Drug Treatment and Testing Orders

Oral Answers to Questions — Home Department – in the House of Commons at 12:00 am on 8th January 2001.

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Photo of Ms Linda Perham Ms Linda Perham Labour, Ilford North 12:00 am, 8th January 2001

What assessment he has made of the impact of drug treatment and testing orders on reoffending rates. [142651]

Photo of Mr Paul Boateng Mr Paul Boateng Minister of State, Home Office, Minister of State (Home Office)

We commissioned an evaluation of the three pilots areas in which the orders were tested. That has shown significant reductions in the legal drug spend. The rates of offending by offenders subject to these orders are substantially down.

Photo of Ms Linda Perham Ms Linda Perham Labour, Ilford North

I thank the Minister for that reply. At a recent drug awareness day held for local schools at Redbridge magistrates court, I was told that 60 per cent. of the crime list at Redbridge is drug related. Does he agree that the inclusion of court reviews in DTTOs would be helpful to motivate offenders and give courts the confidence that treatment is being complied with? Do not these orders show that the Government are determined to tackle the cycle of drugs and crime?

Photo of Mr Paul Boateng Mr Paul Boateng Minister of State, Home Office, Minister of State (Home Office)

Magistrates have given court reviews a warm welcome. They give sentencers a stake in the outcome of their deliberations. It is interesting that the detailed figures for DTTOs show that an average of 137 offences are committed before arrest, but that figure falls to about 34 a month after an offender has been subject to a DTTO for only six weeks. That shows what can be achieved when offenders are required to address the causes of their offending. The involvement of sentencers is crucial.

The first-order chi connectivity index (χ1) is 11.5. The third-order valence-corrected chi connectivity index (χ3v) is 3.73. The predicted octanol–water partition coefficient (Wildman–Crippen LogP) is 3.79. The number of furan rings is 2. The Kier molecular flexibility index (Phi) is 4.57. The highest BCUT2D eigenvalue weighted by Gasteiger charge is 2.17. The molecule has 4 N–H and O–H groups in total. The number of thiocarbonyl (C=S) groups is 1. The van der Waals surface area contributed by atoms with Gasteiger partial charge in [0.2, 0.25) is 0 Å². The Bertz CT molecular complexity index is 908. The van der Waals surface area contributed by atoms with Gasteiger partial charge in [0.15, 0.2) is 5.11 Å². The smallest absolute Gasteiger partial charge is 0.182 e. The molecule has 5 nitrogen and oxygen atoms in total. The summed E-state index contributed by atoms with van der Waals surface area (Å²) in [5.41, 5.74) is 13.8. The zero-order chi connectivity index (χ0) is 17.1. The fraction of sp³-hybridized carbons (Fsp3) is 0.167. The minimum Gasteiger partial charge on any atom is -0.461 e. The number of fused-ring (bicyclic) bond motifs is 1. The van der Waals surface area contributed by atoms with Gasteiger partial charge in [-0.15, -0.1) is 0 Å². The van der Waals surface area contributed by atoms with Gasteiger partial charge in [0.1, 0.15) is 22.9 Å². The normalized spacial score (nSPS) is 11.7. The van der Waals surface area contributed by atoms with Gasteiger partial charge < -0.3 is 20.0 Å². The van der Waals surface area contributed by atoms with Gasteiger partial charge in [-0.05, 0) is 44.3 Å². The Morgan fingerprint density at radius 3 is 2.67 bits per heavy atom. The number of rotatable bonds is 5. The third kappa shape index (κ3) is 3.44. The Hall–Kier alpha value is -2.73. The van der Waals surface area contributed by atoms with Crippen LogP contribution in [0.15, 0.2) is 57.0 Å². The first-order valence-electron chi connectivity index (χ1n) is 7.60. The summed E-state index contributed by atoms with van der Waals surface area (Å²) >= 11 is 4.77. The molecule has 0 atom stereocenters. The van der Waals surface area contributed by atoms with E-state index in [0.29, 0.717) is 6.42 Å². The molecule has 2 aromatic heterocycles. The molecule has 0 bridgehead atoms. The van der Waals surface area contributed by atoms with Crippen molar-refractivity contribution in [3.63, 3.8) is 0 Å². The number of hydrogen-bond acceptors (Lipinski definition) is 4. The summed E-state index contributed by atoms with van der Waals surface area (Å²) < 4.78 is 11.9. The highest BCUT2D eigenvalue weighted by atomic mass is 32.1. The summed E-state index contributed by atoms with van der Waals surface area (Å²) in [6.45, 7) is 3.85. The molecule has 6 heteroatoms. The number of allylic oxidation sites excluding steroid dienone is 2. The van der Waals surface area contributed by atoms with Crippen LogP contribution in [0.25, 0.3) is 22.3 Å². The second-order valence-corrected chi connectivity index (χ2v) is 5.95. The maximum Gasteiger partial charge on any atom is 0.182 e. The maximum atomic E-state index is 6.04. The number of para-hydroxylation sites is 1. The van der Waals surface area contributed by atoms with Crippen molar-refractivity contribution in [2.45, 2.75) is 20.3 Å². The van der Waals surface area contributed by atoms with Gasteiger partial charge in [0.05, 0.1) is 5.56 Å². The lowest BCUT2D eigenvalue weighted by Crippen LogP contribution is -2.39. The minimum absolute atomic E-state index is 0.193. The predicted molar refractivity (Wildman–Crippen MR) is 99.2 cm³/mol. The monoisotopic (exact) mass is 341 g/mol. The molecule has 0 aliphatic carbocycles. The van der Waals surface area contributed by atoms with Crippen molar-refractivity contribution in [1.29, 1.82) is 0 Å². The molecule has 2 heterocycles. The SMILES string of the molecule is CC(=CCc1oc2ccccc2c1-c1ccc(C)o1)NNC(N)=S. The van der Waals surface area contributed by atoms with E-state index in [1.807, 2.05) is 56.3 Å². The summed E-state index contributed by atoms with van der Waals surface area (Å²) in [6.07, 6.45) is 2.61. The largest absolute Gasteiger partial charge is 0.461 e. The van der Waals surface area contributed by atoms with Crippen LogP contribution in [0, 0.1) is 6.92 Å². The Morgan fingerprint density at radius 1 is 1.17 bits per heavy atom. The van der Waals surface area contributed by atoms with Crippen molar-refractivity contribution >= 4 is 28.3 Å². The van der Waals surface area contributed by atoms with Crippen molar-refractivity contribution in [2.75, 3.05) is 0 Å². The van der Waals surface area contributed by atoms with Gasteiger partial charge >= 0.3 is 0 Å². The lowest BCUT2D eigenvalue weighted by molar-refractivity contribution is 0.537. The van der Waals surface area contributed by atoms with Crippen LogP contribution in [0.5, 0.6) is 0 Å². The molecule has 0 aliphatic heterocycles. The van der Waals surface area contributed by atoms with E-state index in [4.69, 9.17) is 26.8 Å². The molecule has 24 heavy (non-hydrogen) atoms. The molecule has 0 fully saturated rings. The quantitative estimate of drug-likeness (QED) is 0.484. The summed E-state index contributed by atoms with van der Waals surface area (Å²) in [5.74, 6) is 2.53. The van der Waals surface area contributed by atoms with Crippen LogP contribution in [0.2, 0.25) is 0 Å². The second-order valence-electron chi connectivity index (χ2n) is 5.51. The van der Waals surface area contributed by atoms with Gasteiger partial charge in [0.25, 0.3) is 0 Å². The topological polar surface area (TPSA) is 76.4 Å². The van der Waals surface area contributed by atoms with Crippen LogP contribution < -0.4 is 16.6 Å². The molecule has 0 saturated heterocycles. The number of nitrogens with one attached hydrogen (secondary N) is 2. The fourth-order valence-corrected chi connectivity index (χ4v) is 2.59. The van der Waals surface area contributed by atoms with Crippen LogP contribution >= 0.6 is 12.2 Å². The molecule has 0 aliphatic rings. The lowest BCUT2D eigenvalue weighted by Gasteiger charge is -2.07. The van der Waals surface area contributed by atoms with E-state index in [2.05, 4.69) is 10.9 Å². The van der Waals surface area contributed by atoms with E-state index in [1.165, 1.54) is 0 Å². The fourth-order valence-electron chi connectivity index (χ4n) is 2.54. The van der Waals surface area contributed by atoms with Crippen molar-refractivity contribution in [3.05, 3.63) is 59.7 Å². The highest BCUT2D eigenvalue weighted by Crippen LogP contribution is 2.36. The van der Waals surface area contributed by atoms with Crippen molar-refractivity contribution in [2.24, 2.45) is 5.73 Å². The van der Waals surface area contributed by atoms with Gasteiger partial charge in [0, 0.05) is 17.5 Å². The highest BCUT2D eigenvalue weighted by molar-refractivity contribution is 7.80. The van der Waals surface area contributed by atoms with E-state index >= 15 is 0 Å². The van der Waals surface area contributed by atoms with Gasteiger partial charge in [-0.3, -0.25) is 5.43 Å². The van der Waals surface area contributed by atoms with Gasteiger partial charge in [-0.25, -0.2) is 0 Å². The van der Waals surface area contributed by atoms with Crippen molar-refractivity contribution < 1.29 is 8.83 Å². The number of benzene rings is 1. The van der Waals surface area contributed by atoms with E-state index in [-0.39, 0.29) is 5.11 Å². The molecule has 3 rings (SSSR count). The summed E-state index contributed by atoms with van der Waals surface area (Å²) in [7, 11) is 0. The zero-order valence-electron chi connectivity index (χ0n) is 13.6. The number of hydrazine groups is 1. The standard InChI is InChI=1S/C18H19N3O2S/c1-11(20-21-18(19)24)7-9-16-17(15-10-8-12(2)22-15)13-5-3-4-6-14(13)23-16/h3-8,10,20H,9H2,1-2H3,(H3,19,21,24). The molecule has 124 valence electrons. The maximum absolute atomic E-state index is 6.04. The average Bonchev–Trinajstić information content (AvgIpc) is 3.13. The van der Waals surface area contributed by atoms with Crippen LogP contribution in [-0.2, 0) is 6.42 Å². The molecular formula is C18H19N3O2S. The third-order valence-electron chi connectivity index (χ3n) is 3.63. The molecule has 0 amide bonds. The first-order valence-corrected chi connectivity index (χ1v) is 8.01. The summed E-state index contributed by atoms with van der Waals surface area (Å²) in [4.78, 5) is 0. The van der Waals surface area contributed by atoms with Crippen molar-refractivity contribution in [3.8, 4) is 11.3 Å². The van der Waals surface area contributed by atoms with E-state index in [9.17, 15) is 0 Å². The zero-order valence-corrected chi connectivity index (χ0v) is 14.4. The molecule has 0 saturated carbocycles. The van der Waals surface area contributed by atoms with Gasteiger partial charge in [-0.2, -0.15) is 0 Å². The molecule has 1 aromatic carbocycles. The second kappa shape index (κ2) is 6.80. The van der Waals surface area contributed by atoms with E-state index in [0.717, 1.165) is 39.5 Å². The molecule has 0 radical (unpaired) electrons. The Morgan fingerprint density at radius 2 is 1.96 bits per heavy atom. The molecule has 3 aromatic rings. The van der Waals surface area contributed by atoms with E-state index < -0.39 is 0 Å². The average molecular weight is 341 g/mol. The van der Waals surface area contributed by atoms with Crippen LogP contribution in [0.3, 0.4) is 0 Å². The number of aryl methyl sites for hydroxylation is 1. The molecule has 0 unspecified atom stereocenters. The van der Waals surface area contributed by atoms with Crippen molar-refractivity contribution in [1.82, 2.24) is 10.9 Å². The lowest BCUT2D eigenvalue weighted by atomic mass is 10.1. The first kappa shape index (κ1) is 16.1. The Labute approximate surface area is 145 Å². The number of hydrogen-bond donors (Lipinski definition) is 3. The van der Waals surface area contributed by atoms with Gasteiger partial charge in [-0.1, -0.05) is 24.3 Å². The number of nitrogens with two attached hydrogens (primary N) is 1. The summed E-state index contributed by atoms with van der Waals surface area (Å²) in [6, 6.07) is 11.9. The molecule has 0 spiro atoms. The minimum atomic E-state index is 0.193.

Photo of Mr Nick Hawkins Mr Nick Hawkins Conservative, Surrey Heath

Does the Minister accept that the public now realise that under the Government's special early release scheme more than 3,000 drug dealers have been released earlier than they should have been? The Government came to power pledging that they would be tough on crime and on the causes of crime. We all know that the biggest cause of crime is drugs. The Government are weak on drugs and weak on the causes of crime.

Photo of Mr Paul Boateng Mr Paul Boateng Minister of State, Home Office, Minister of State (Home Office)

That simply is not true. The public know that the hon. Gentleman put his signature to the piece of paper that recommended the early release scheme, as he wrongly describes it. He knows that the curfew is a way of reintegrating offenders back into the community. It is disciplined, effective and has the overwhelming support of sentencers and the Select Committee on Home Affairs, of which he was a member. The scheme is working. He is wrong.